Showing results for: Farm management tools
What is the latest science on soil's ability to pull carbon pollution out of the atmosphere? Breakthrough Strategies hosted a webinar on April 24 on the Technical Potential of Soil Carbon Sequestration. It featured three of the world’s leading experts on strategies for drawing carbon pollution out of the atmosphere and storing it in soils: Keith Paustian, Jean-François Soussana, and Eric Toensmeier.
This Data Science Insights talk hosted by Thomson Reuters sees presentations from Professor Nilay Shah from Imperial College, Judith Batchelar, Director of Brand at UK supermarket chain Sainsbury’s, and Derek Scuffell, Head of R&D Information Systems at Syngenta, who share insights on how their supply chains are driven by data. They discuss how advances in genetically modified foods and in agricultural technology could help prevent food shortages and price fluctuations and help the world feed itself by 2025.
Ministers of the European Parliament have voted to adopt a new EU regulation aimed at improving the welfare of animals, encouraging farmers to practice good husbandry that helps prevent disease outbreaks and importantly intensify the fight against antimicrobial resistance (AMR).
This user-friendly book introduces biochar to potential users in the professional sphere. It de-mystifies the scientific, engineering and managerial issues surrounding biochar for the benefit of audiences including policy makers, landowners and farmers, land use, agricultural and environmental managers and consultants, industry and lobby groups and NGOs.
This report by Dutch multinational banking and financial services company, Rabobank, argues for the need for a so-called “smarter food system” – that is, a food system incorporating and harnessing the latest technology at every stage, although they place particular emphasis on production-side measures.
The Livestock Research Group (LRG) of the Global Research Alliance on Agricultural Greenhouse Gases (GRA) and Sustainable Agriculture Initiative (SAI) Platform have together compiled information about greenhouse gas (GHG) mitigation options currently available for the livestock sector, and produced a roadmap of emerging options based on current research. The aim is to help make progress on meeting global food demand while reducing the food industry’s contribution to global climate change.
A hydroponic farm is being built in a network of tunnels underneath south London. The aim is for these cultivations to supply local restaurants and retailers with fresh herbs and vegetables. The aim of the Growing Underground project is to demonstrate that it is possible to operate a commercial urban farm with a minimal carbon footprint. Hydroponic farming essentially means growing plants in a mineral-rich solution on specially constructed growing platforms under controlled temperature and lighting conditions, making the tunnels a perfect location.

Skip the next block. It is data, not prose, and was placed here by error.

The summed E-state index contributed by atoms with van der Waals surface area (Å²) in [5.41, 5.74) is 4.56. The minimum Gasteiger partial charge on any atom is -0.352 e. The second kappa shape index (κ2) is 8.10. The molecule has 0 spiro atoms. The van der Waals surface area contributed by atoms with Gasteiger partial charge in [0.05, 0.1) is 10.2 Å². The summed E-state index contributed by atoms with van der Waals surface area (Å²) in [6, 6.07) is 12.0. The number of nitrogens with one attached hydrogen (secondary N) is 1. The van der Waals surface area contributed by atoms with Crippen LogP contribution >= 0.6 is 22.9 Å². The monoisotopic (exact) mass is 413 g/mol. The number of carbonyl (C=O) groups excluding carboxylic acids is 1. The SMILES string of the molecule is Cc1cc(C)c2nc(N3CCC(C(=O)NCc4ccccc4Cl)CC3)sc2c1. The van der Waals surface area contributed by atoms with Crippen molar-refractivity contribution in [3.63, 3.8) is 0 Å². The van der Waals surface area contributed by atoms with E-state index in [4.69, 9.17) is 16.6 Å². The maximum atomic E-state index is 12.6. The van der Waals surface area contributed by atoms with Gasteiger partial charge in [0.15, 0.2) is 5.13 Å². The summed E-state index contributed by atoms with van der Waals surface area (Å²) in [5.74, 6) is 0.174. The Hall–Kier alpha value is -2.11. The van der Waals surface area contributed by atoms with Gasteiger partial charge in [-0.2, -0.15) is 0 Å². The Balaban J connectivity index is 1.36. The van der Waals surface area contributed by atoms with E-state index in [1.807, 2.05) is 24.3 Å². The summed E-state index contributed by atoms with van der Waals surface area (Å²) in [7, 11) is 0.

Food Security in a World of Natural Resource Scarcity: The Role of Agricultural Technologies examines the role of agricultural practices and technologies in helping farmers improve the sustainability of maize, rice, and wheat production. We have previously highlighted an earlier IFPRI policy brief in this newsletter on the same topic.
This app is a greenhouse gas calculator for farming. It is aimed at companies who can use it to collate and manage supply chain emissions and for farmers for use as decision support.
The report Save and grow: Cassava is a 140 page guide for farmers and policy makers alike, showing how “Save and Grow” can help cassava growers avoid the risks of intensification, while realizing the crop’s potential for producing higher yields. This in turn, is described as a pathway for alleviating hunger and rural poverty, and contributing to national economic development. This is the first in a series of guides on the practical application of FAO’s ecosystem-based model of agriculture, which aims at improving productivity while conserving natural resources.
The direct emissions of greenhouse gases (GHG) from agriculture account for approximately 10% of total European Union (EU) emissions. In 2010, the European Parliament asked the European Commission to carry out a pilot project on the “certification of low-carbon farming practices in the European Union” to promote reductions of GHG emissions from farming.